Chungking Express has a relatively small offering in terms of extras, but the box art and restored digital transfer make one of the most beautiful films ever made look even more impressive; Kar Wai is an extraordinary visual stylist and his regular cinematographer Christopher Doyle (who contributes to the UK Artificial Eye DVD) has created some of the most memorable images of the last 20 years. This Criterion DVD could be framed as a work of art and the entire disc is really just a celebration of aesthetic, best exemplified in the excerpt from BBC series Moving Pictures which features Kar Wai and Doyle discussing the film. Their collaborations are among the more interesting in today’s cinema and they are celebrated in the audio commentary by Asian cinema expert Tony Rayns (who also contributes to Masters of Cinema) and in a booklet featuring an exclusive new essay by critic Amy Taubin. A masterpiece of 90s cinema, I wish this release had a bit more meat on its bones (the political allegory in the film is fascinating, as is the implementation of auteur themes such as identity, time and food) but it’s still an essential purchase for anyone with even a passing interest in cinema. Aficionados should lap it up.
The controversial thriller that ended Michael Powell’s career, Peeping Tom is a film of extraordinary importance and power which put 60s audiences in the shoes of an obsessive voyeur who films women as he kills them. Looking back it is obvious that Powell was ahead of his time and now the film is rightfully proclaimed a masterpiece, especially by its most famous champion Martin Scorsese. Strangely he’s nowhere to be found here (although he does introduce the UK Optimum release) but the extras are fascinating nonetheless. Firstly there is an audio essay by film theorist Laura Mulvey, a feminist who wrote the excellent ‘Visual Pleasure And Narrative Cinema.’ There is also a brilliant Channel 4 Documentary (where is this on the UK edition?) entitled ‘A Very British Psycho’ which charts the life of screenwriter Leo Marks, as well as the production and critical reception of Peeping Tom, which many forget was released only months apart from Hitchcock’s masterpiece. Alongside this feature there are the usual slew of rare on-set production photos and the original trailer. It may not be the most expansive package (indeed we have two extra documentaries in the UK) but the features here are fascinating for fans of the cult thriller, and the rich, saturated colour has never looked better than in this restored, widescreen transfer.
One of my favourite films, this package actually has pretty slim extras but they’re all of a brilliant quality, and the film has never looked better than in this restored, high-definition transfer. In fact the Criterion edition of Claire’s Knee might be the most beautiful film of all time, shot by master DoP Néstor Almendros, who here provides one of the most absorbing, sumptuous portrayals of Summer ever filmed; crisp green grass, arching trees of shade, vibrant sun and sparkling lakes provide an intoxicating landscape of love. I’ve never wanted to live in a film as much as I have with Claire’s Knee – the people and the environment are just so inviting it’s unforgettable. The DVD extras include Rohmer’s short film The Curve (1999) and an excerpt from French TV show Le journal du cinéma featuring interviews with cast members Jean-Claude Brialy, Béatrice Romand and Laurence de Monaghan, all of which are brilliant. The film isn’t on release in a singular edition however, but rather comes in a Box Set of Rohmer’s Six Moral Tales, also including the renowned but less accomplished Love In The Afternoon (1972; although Zouzou is stunning). It’s worth buying just for this film but the other five shorts, archival interviews and epic essays also included in the Box Set are undeniably essential.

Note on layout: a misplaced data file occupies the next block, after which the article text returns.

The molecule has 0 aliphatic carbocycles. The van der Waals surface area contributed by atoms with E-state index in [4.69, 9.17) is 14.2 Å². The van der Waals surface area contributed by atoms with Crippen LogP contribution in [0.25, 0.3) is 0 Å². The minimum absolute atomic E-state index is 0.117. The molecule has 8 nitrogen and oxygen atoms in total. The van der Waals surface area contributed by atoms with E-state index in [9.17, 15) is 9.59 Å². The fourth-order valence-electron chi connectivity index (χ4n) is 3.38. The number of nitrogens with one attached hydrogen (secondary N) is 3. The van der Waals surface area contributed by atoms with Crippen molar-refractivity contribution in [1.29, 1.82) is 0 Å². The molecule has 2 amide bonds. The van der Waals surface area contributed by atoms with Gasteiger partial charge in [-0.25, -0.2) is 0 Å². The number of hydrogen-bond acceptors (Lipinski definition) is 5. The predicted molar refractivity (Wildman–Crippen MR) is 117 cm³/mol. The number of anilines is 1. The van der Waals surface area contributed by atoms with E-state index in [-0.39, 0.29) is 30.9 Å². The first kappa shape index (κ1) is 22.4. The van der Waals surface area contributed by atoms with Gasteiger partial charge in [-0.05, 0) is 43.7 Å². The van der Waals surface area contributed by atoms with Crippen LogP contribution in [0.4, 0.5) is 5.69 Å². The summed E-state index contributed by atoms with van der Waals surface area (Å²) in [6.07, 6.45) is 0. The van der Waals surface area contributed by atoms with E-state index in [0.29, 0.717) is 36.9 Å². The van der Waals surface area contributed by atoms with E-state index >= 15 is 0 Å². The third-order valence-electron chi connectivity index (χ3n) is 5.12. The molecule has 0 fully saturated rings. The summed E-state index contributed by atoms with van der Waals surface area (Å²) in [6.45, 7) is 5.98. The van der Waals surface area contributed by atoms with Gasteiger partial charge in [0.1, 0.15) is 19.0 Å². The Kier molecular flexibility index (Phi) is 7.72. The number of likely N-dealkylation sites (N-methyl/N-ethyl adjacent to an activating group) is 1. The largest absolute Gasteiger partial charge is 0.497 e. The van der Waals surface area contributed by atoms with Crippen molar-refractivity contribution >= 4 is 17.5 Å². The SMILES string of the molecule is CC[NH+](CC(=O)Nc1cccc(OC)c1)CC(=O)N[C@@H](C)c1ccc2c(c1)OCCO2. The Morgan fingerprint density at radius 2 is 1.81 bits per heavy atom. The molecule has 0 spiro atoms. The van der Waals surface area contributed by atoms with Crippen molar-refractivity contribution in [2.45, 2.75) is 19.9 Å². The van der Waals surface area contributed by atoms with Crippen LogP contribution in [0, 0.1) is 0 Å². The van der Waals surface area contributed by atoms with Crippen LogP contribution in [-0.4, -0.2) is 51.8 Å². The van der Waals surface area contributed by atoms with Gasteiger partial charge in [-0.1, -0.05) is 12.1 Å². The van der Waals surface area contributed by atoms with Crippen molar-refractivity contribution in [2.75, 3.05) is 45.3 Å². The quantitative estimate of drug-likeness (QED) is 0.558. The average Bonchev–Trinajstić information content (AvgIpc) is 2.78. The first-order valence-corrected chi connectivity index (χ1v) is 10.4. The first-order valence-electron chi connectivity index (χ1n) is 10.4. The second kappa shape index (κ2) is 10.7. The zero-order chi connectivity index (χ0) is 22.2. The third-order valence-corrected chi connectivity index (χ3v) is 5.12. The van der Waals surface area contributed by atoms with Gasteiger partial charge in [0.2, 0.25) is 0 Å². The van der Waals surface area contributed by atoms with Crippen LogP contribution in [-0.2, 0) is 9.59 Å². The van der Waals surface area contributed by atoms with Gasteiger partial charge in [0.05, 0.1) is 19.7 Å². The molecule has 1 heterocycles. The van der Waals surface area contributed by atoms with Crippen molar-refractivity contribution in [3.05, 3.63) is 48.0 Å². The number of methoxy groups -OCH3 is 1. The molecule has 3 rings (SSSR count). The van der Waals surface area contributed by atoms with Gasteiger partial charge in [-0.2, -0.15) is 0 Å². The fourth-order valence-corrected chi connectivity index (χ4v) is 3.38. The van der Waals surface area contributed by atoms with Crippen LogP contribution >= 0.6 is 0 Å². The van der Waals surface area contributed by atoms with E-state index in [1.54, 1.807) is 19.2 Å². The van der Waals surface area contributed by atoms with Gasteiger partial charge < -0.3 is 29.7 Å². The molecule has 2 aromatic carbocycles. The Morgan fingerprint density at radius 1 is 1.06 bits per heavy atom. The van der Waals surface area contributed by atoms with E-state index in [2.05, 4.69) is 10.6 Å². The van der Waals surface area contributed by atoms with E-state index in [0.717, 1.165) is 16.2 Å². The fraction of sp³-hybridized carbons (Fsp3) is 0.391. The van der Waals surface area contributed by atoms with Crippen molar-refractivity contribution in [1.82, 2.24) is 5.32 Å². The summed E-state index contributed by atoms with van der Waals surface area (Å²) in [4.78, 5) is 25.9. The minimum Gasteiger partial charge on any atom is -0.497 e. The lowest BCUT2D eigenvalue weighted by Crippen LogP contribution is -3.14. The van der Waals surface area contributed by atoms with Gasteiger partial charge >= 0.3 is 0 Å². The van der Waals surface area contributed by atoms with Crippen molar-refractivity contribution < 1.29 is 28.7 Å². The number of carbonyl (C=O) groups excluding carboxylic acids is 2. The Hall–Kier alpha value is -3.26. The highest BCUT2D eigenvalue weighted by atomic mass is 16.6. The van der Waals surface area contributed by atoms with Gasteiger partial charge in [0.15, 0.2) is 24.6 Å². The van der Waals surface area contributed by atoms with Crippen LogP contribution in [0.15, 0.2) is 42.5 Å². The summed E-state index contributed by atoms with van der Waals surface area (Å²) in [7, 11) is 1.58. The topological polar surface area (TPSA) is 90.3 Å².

One of Cronenberg’s best films, this media-challenging sci-fi contains groundbreaking special effects by Rick Baker and a surprisingly engaging performance by Deborah Harry in one of her earliest film roles. Cronenberg’s key themes of infection and eradication make up this tale of conspiracy theories, body horror and social commentary as James Woods delivers his finest performance and reminds us on every re-watch of why he should by now have an Oscar and be headlining dramas, rather than appearing in redundant supporting roles and voicing cartoon animals. The Criterion treatment serves the film well and has some of the most fun extras of any movie I can think of. Firstly there are two commentaries – one by Cronenberg and DoP Mark Irwin, and the second with cast members Woods and Harry. Camera (2000) is a Cronenberg short starring Les Carlson, Forging The New Flesh is a new 30-minute documentary about the makeup effects of Videodrome and Fear On Film is a brilliant 26-minute roundtable discussion dated 1982, with Cronenberg, John Carpenter (Halloween, 1978), John Landis (An American Werewolf In London, 1981) and Mick Garris (Critters 2, 1988). A stills gallery of rare on-set production and publicity photos complement the original trailers and a feature called Bootleg Video, containing the complete footage of Samurai Dreams, which rounds off a perfect edition that every film fans owes it to themselves to own.
Lang’s serial killer masterpiece is one of the most powerful and influential films of all time (perhaps its strangest mark is left on Lucio Fulci’s New York Ripper, 1982). Peter Lorre turns in an astonishing performance as Hans Beckert, a whimpering slither of a man who is utterly despicable yet strangely engaging, as Lang bravely portrays both the child killers’ fractured psyche and the police struggle to catch him with even-handed honesty – indeed, all of the characters are painted as human and therefore can be sympathized with. The DVD comes packed with extras – but the long lost English version is exclusive to Blu Ray (it can be found on the Masters Of Cinema DVD in the UK, however). Also present is a 50 minute interview with Lang conducted by William Friedkin (The French Connection, 1971) and a short film by Claude Chabrol entitled M. le maudit (1982) inspired by Lang’s feature – and the disc also showcases an exclusive interview with Chabrol. The audio commentary with film scholars and authors would round off this package nicely but there is also a fascinating documentary on the production and distribution history of M, right up to the recent digital restoration. An essential package – now we just need a Criterion Metropolis (1927).